New stricter religious affairs regulations in China should prompt believers to become more aware of how to defend their rights, said Ying Fuk-tsang, director of the divinity school at The Chinese University of Hong Kong.
Ucanews.com reported that the regulations, which take effect today, were first released in draft form in 2014 before a fuller version was made public in 2017.
Critics maintained that concerns expressed about an eroding of religious freedom were largely ignored, ucanews.com reported.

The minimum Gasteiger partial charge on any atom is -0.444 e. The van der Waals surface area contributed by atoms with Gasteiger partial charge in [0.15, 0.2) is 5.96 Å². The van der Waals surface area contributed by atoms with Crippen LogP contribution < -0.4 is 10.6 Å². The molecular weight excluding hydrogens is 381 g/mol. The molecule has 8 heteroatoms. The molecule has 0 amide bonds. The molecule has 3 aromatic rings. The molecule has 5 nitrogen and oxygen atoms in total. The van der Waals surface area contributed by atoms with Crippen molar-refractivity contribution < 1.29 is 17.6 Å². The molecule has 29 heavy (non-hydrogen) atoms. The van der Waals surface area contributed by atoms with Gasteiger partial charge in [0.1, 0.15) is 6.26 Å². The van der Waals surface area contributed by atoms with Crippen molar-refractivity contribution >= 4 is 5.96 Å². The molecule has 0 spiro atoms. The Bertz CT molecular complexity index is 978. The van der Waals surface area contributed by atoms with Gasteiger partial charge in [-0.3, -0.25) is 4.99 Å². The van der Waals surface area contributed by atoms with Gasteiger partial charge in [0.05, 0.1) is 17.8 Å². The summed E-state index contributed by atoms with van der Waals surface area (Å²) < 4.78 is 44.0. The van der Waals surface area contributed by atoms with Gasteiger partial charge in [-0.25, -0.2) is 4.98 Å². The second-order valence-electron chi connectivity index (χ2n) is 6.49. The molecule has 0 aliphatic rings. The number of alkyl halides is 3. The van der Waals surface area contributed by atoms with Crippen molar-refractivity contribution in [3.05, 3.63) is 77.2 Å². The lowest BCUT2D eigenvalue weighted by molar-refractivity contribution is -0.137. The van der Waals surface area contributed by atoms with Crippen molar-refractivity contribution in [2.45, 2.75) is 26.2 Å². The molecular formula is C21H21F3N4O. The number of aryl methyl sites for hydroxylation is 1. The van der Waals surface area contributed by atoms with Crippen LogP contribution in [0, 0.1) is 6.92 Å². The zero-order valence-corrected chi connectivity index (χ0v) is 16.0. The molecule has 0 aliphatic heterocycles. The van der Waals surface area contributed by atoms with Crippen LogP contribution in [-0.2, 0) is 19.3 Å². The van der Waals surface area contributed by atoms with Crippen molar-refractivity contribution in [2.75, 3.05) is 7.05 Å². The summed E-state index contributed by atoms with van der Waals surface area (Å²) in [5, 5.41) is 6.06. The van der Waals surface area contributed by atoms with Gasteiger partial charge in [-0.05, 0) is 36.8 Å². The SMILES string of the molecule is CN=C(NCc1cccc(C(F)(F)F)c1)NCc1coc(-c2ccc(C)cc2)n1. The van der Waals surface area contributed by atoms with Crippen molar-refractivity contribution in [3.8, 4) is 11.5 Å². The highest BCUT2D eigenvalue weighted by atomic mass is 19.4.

Among stricter provisions are those covering official registration of places used for religious purposes, but there is some confusion about criteria to be applied.
Ying told ucanews.com that much would depend on how lower- and higher-level communist officials implement the details of the amended Regulations for Religious Affairs. This would apply to open, officially recognised religious groupings as well as to so-called underground or house practitioners, he added.
Picture: People pray during morning Mass on 30th January in Cathedral of the Immaculate Conception in Beijing. (CNS photo/Roman Pilipey, EPA).